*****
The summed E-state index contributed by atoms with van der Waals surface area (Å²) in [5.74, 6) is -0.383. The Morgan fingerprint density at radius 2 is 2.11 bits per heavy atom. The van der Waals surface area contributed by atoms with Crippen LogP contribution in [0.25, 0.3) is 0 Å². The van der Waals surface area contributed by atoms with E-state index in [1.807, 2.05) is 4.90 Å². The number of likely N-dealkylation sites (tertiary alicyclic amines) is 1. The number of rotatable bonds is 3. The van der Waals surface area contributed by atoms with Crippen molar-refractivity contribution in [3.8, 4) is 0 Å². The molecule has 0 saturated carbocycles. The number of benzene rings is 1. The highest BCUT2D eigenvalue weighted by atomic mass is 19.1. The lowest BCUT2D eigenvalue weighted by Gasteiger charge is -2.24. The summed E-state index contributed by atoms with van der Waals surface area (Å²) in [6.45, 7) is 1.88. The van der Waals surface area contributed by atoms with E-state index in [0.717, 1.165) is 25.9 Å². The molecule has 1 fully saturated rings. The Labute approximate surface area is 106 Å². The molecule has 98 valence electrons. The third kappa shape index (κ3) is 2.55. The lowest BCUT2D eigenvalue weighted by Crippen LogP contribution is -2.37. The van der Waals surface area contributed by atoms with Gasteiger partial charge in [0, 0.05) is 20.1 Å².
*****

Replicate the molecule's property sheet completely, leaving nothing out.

The summed E-state index contributed by atoms with van der Waals surface area (Å²) in [5.74, 6) is -0.383. The Morgan fingerprint density at radius 2 is 2.11 bits per heavy atom. The van der Waals surface area contributed by atoms with Crippen LogP contribution in [0.25, 0.3) is 0 Å². The van der Waals surface area contributed by atoms with E-state index in [1.807, 2.05) is 4.90 Å². The number of likely N-dealkylation sites (tertiary alicyclic amines) is 1. The number of rotatable bonds is 3. The van der Waals surface area contributed by atoms with Crippen molar-refractivity contribution in [3.8, 4) is 0 Å². The molecule has 0 saturated carbocycles. The number of benzene rings is 1. The highest BCUT2D eigenvalue weighted by atomic mass is 19.1. The lowest BCUT2D eigenvalue weighted by Gasteiger charge is -2.24. The summed E-state index contributed by atoms with van der Waals surface area (Å²) in [6.45, 7) is 1.88. The van der Waals surface area contributed by atoms with E-state index in [0.717, 1.165) is 25.9 Å². The molecule has 1 fully saturated rings. The Labute approximate surface area is 106 Å². The molecule has 98 valence electrons. The third kappa shape index (κ3) is 2.55. The lowest BCUT2D eigenvalue weighted by Crippen LogP contribution is -2.37. The van der Waals surface area contributed by atoms with Gasteiger partial charge in [0, 0.05) is 20.1 Å².